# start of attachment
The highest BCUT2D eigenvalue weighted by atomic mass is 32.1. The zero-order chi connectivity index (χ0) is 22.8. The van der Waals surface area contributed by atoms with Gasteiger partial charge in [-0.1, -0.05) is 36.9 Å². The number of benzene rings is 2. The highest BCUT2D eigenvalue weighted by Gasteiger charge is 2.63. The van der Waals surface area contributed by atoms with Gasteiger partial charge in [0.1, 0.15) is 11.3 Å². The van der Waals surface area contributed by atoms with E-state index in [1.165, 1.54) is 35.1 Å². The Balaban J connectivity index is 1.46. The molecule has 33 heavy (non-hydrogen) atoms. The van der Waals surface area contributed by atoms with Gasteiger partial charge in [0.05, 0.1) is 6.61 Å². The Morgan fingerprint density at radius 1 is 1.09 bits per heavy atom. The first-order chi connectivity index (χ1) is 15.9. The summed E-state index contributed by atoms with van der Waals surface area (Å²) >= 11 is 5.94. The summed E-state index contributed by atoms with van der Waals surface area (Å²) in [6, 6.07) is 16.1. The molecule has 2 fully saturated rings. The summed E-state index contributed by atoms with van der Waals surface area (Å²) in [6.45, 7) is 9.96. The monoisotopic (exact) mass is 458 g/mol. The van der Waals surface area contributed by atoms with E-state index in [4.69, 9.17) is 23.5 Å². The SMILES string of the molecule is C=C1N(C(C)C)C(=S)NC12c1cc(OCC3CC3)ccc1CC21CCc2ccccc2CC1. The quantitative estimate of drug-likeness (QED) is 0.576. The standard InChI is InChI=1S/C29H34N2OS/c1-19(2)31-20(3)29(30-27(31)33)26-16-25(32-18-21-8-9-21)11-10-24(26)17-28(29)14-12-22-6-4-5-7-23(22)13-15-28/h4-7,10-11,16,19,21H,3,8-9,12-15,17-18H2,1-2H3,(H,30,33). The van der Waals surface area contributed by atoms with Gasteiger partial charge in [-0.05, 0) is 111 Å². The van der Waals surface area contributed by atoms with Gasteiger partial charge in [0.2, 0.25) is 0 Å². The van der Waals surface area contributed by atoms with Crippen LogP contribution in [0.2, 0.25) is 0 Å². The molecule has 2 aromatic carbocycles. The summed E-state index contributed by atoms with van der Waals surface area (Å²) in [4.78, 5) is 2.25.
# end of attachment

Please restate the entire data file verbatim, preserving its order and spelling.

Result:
The highest BCUT2D eigenvalue weighted by atomic mass is 32.1. The zero-order chi connectivity index (χ0) is 22.8. The van der Waals surface area contributed by atoms with Gasteiger partial charge in [-0.1, -0.05) is 36.9 Å². The number of benzene rings is 2. The highest BCUT2D eigenvalue weighted by Gasteiger charge is 2.63. The van der Waals surface area contributed by atoms with Gasteiger partial charge in [0.1, 0.15) is 11.3 Å². The van der Waals surface area contributed by atoms with E-state index in [1.165, 1.54) is 35.1 Å². The Balaban J connectivity index is 1.46. The molecule has 33 heavy (non-hydrogen) atoms. The van der Waals surface area contributed by atoms with Gasteiger partial charge in [0.05, 0.1) is 6.61 Å². The Morgan fingerprint density at radius 1 is 1.09 bits per heavy atom. The first-order chi connectivity index (χ1) is 15.9. The summed E-state index contributed by atoms with van der Waals surface area (Å²) >= 11 is 5.94. The summed E-state index contributed by atoms with van der Waals surface area (Å²) in [6, 6.07) is 16.1. The molecule has 2 fully saturated rings. The summed E-state index contributed by atoms with van der Waals surface area (Å²) in [6.45, 7) is 9.96. The monoisotopic (exact) mass is 458 g/mol. The van der Waals surface area contributed by atoms with E-state index in [4.69, 9.17) is 23.5 Å². The SMILES string of the molecule is C=C1N(C(C)C)C(=S)NC12c1cc(OCC3CC3)ccc1CC21CCc2ccccc2CC1. The quantitative estimate of drug-likeness (QED) is 0.576. The standard InChI is InChI=1S/C29H34N2OS/c1-19(2)31-20(3)29(30-27(31)33)26-16-25(32-18-21-8-9-21)11-10-24(26)17-28(29)14-12-22-6-4-5-7-23(22)13-15-28/h4-7,10-11,16,19,21H,3,8-9,12-15,17-18H2,1-2H3,(H,30,33). The van der Waals surface area contributed by atoms with Gasteiger partial charge in [-0.05, 0) is 111 Å². The van der Waals surface area contributed by atoms with Gasteiger partial charge in [0.2, 0.25) is 0 Å². The van der Waals surface area contributed by atoms with Crippen LogP contribution in [0.2, 0.25) is 0 Å². The molecule has 2 aromatic carbocycles. The summed E-state index contributed by atoms with van der Waals surface area (Å²) in [4.78, 5) is 2.25.